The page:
FOR IMMEDIATE RELEASE
Thursday, October 6, 2011
Dave Lemmon, (202) 628-3030
Nicole Bender, (202) 661-5773
American Cancer Society Cancer Action Network (ACS CAN)
Lauren Gleason, (703) 549-1500, Ext. 2622
American Diabetes Association
Mary Havell, (202) 715-3459
American Lung Association
Medicaid Cuts Could Leave Thousands of Alaskans Facing Life-Threatening Health Challenges
Report Details Number of Alaskans with Cancer, Heart Disease, Stroke, Diabetes, and Chronic Lung Disease Who Depend on Medicaid for Treatment
Washington, D.C.—Cuts to Medicaid would pose a specific and dangerous threat to thousands of Alaskans who depend on the program for regular treatment for such medical conditions as cancer, diabetes, chronic lung disease, heart disease, and stroke. Without Medicaid, many of these seriously-ill Alaskans would no longer be able to fill essential prescriptions, keep up with key screenings, or see a doctor if their condition worsens or reoccurs.
The importance of Medicaid to Alaskans is detailed in a report today released jointly by the American Cancer Society Cancer Action Network, the American Diabetes Association, the American Lung Association, and the health care consumer group Families USA.
Tens of thousands of Alaskans are covered by Medicaid. Of this number:
* An estimated 1,920 Alaskans on Medicaid have cancer, including 70 children, 1,190 adults and 650 seniors;
* An estimated 6,530 Alaskans on Medicaid received treatment for diabetes, including 310 children, 4,240 adults and 1,970 seniors;
* An estimated 14,430 Alaskans with chronic lung diseases such as asthma, chronic obstructive pulmonary disease (COPD) and cystic fibrosis, including 7,320 children, 5,820 adults, and 1,290 seniors, rely on Medicaid coverage;
* An estimated 15,480 Alaskans depend on Medicaid for treatment of heart disease or stroke, including 1,000 children, 9,980 adults and 4,510 seniors.
Although Alaska directly administers its own Medicaid program, every dollar the state spends for health coverage for low-income individuals is matched at least dollar-for-dollar by the federal government.
Particularly during difficult economic times, this federal match helps Alaska to provide health coverage for tens of thousands of its residents.
The treatment of chronic and life-threatening diseases can be extremely costly, and often people with these illnesses become eligible for Medicaid when they have exhausted all their financial resources paying for medical care. As an example, the average hospital charge nationally for a stay associated with a heart attack is nearly $63,000, and for people with no health insurance or with inadequate coverage, these costs can quickly drive them into poverty and qualification for Medicaid.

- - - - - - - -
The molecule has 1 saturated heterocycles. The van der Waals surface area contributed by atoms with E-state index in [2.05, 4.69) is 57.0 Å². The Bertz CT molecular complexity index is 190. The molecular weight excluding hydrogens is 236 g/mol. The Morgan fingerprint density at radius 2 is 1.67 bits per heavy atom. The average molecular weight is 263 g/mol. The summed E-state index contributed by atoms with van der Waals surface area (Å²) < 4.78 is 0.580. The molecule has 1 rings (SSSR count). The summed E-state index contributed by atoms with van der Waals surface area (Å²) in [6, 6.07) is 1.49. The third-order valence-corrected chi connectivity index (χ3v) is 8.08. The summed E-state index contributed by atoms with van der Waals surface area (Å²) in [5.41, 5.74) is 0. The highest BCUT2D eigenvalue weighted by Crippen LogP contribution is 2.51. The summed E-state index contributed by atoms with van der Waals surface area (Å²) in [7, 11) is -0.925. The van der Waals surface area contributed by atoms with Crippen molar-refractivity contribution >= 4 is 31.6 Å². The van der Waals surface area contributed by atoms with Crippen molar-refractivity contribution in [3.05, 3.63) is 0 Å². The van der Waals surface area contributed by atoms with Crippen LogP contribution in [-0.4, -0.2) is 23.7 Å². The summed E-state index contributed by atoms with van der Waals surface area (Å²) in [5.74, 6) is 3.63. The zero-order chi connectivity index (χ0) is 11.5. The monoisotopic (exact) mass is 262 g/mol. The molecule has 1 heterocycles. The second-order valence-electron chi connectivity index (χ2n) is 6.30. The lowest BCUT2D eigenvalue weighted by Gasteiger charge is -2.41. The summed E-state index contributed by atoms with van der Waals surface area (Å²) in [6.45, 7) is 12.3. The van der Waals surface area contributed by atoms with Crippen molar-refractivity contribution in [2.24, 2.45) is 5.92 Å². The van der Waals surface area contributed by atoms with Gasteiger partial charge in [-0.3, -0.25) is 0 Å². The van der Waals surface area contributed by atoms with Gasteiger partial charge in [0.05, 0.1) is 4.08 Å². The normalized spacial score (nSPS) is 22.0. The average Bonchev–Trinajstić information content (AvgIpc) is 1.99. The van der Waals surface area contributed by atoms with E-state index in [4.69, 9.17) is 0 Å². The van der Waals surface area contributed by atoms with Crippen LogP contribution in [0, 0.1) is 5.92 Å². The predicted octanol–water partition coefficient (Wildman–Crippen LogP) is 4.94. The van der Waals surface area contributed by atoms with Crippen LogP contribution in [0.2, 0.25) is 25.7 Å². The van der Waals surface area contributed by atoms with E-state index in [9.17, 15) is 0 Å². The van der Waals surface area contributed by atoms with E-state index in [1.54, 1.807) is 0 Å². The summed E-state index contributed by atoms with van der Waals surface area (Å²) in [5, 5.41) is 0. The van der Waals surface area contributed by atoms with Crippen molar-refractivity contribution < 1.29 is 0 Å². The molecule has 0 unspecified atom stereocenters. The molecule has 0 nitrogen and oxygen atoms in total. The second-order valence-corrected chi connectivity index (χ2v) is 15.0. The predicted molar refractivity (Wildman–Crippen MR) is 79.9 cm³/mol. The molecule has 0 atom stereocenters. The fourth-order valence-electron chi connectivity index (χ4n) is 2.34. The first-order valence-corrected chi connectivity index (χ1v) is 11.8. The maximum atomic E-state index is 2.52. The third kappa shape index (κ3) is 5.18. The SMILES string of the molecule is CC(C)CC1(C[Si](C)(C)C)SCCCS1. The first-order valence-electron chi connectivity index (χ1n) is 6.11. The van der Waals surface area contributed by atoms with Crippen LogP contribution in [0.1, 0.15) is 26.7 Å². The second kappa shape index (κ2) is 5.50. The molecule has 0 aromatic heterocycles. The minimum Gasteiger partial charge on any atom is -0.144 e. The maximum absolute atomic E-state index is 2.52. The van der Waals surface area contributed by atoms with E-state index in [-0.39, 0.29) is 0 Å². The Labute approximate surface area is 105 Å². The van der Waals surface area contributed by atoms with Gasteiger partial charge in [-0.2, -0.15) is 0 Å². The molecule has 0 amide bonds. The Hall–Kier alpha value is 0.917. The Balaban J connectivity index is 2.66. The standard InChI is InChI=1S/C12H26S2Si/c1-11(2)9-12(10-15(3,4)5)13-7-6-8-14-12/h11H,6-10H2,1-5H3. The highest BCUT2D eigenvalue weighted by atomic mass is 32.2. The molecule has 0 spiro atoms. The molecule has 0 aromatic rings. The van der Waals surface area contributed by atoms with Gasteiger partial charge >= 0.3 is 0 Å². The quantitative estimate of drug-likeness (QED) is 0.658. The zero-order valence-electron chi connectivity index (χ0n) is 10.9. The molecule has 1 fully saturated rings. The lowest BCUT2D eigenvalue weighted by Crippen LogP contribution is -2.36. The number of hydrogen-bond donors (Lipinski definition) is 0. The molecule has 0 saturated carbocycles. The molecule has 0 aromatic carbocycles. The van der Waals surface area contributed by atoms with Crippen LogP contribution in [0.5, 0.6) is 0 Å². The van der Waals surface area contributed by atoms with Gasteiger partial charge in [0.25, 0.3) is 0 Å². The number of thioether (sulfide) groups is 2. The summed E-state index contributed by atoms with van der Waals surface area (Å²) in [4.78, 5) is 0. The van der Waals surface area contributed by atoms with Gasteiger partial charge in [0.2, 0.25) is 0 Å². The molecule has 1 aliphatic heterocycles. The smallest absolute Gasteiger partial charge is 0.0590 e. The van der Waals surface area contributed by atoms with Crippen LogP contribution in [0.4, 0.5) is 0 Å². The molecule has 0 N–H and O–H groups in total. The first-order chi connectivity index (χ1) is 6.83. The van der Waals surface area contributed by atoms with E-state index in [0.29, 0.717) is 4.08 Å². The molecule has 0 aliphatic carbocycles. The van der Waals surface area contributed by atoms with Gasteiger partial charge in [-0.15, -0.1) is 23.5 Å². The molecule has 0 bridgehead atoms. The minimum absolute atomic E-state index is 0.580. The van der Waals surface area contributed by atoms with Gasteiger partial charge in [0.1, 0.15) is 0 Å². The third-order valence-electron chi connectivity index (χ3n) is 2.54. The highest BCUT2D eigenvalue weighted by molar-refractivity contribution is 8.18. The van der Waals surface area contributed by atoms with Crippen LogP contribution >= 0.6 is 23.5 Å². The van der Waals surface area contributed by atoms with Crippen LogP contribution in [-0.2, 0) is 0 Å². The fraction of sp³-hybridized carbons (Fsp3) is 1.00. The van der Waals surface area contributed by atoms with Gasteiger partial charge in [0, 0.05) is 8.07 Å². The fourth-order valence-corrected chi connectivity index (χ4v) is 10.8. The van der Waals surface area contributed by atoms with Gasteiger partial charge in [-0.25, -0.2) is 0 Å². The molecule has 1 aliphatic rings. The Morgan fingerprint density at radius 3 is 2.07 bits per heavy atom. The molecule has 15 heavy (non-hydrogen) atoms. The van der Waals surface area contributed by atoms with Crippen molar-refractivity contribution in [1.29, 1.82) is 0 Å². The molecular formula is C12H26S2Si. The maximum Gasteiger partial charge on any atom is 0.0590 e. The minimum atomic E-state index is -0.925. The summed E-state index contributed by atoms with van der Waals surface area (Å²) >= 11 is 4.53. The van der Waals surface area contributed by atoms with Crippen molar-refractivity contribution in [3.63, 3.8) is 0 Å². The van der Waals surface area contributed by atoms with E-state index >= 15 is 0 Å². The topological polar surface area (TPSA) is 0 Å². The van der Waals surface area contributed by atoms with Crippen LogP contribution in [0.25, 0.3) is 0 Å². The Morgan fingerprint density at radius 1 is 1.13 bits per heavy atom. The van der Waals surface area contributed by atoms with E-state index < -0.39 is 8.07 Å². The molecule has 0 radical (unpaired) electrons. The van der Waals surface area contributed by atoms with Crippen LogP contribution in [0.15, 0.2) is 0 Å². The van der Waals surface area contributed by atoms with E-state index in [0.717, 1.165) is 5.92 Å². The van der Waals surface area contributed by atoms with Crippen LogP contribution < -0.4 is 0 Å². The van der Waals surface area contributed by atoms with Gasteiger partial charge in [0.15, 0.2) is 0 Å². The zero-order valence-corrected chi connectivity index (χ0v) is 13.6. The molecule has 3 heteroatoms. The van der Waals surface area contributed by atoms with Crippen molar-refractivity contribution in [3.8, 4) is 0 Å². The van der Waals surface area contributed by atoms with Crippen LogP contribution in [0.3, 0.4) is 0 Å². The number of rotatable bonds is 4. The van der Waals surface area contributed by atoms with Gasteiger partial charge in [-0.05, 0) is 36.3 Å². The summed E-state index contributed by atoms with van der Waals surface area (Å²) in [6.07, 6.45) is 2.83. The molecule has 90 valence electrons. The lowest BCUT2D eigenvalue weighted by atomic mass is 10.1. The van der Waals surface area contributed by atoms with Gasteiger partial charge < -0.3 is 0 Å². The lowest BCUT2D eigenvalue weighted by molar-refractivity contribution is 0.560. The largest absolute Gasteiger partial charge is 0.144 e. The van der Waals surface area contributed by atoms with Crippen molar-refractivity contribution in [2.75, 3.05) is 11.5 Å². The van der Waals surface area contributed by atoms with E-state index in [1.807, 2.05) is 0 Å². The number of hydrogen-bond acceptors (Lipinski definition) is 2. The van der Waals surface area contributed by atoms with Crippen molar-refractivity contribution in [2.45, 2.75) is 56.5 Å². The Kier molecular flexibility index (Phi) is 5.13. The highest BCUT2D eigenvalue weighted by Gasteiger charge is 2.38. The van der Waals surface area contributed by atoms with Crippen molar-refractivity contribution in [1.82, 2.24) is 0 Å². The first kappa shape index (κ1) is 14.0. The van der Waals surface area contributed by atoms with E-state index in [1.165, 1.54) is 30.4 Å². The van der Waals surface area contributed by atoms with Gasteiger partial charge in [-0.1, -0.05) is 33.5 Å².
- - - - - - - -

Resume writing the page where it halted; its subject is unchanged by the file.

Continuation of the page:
“Hard-working Americans with diseases such as cancer can get health coverage through Medicaid after having lost their health insurance because they are too ill to work or run through their savings,” said Christopher Hansen, President of the American Cancer Society Cancer Action Network. “This program is a safety net for American families, and losing access to the program could force them to stop treatment that could save their lives.”
“Diabetes has a disproportionate impact on the Medicaid population because Medicaid provides important health coverage to people facing elevated health risks. Children and adults eligible for this valuable program are more likely to be in poor health and thus require the services Medicaid provides to a greater extent than individuals with private insurance,” said Gina Gavlak, RN, BSN, Vice Chair of the National Advocacy Committee, American Diabetes Association. “Cuts to Medicaid funding would be harmful to the millions of children, pregnant women, and adults with diabetes who rely on the program to manage their disease and avoid dangerous and costly diabetes complications such as blindness, amputations and kidney dialysis.”